“Your people will rebuild the ancient ruins
and will raise up the age-old foundations;
you will be called Repairer of Broken Walls,
Restorer of Streets with Dwellings.”
(Isaiah 58:12, NIV)
The restoration of the old mill had been a success, but MacLeod believed a new undertaking was needed. He continued to wrestle with the Church’s irrelevance in the lives of his struggling parishioners, and he wanted to try something new. He wanted to undertake an experiment in Christian community; to live out the faith in intentional community. Familiar with the island of Iona, he knew of its ancient buildings. The abbey church had been rebuilt at the turn of the 20th century, but the monastic quarters and outbuildings were still in ruins. So MacLeod gathered a team of ministers in training and skilled craftsmen and set about the task of rebuilding the monastery of Iona. MacLeod recruited the ministers; Bill Amos, a master mason, recruited the craftsmen. Once the whole team had been assembled, a regular rhythm of work and worship was established.
“Initially, it was a scheme to train young ministers through worship, work and sharing the whole of life, and to enable working men to realize that they had a vital part to play, and were needed by, and in, the Church.”
The ministers in training spent part of their day in Bible study and theological reflection. The remainder was devoted to working alongside the craftsmen as unskilled labor – helping in whatever ways they were able and “learning a little about how the workers of the world saw themselves.” The men of the early Iona Community (and they were only men) lived together, ate together, worked together, worshiped together, played football in their free time, and engaged in rigorous discussions about the role of the Church in society.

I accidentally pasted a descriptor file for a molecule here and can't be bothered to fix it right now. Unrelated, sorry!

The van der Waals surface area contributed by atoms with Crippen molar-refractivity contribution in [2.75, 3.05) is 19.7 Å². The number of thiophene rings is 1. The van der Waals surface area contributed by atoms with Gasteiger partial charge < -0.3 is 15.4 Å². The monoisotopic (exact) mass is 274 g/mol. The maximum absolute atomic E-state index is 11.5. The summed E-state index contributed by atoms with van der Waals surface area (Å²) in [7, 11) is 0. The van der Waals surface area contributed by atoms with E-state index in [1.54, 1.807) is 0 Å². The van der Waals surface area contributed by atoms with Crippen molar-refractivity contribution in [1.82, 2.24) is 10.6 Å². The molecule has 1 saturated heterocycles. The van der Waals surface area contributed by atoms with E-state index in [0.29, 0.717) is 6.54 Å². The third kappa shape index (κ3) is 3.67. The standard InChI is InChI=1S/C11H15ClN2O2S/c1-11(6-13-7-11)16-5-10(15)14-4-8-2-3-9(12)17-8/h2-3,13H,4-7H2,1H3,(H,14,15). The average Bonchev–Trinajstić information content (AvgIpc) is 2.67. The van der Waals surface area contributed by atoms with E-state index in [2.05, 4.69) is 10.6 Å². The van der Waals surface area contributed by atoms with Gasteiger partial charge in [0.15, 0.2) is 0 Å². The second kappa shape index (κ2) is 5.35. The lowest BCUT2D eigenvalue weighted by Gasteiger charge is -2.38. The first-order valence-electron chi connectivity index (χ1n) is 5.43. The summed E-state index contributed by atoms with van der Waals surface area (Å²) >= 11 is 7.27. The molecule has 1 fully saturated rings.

Ministers in training who participated in the early Iona community agreed to a two year apprenticeship. Their summers would be spent on the island; the rest of the year they would serve parishes willing to accept them – often in areas of social deprivation. But not all parishes were willing to accept an “Iona man.” Some of these ministers couldn’t get jobs. They had stepped out of the normal path of ministry and found themselves identified by the mainstream Church as “a slightly dodgy, heterodox, rabble-rousing group…”
The craftsmen who participated in the Iona community made their own sacrifices. While MacLeod’s original vision included putting the unemployed back to work, none of the craftsmen who worked on the abbey were drawn from the unemployed. Rather, the men who labored to restore the 13th century monastery gave up their jobs in the city in June, knowing that they would be out of work when they returned in September.
One of the principles of the Iona Community – at its founding and still today – is that, ‘work is worship: labor is holy.’ The Benedictines, who believe the same thing, had another way of putting it 1500 years ago: Ora et labora (pray and work).
 From an interview with Uist Macdonald, Outside the Safe Place: An oral history of the early years of the Iona Community, by Anne Muir, (Glasgow: Wild Goose Publications, 2011), 15.
 From an interview with Douglas Trotter, Outside the Safe Place: An oral history of the early years of the Iona Community, by Anne Muir, (Glasgow: Wild Goose Publications, 2011), 27-28.
 From an interview with Richard Holloway, Outside the Safe Place: An oral history of the early years of the Iona Community, by Anne Muir, (Glasgow: Wild Goose Publications, 2011), 26.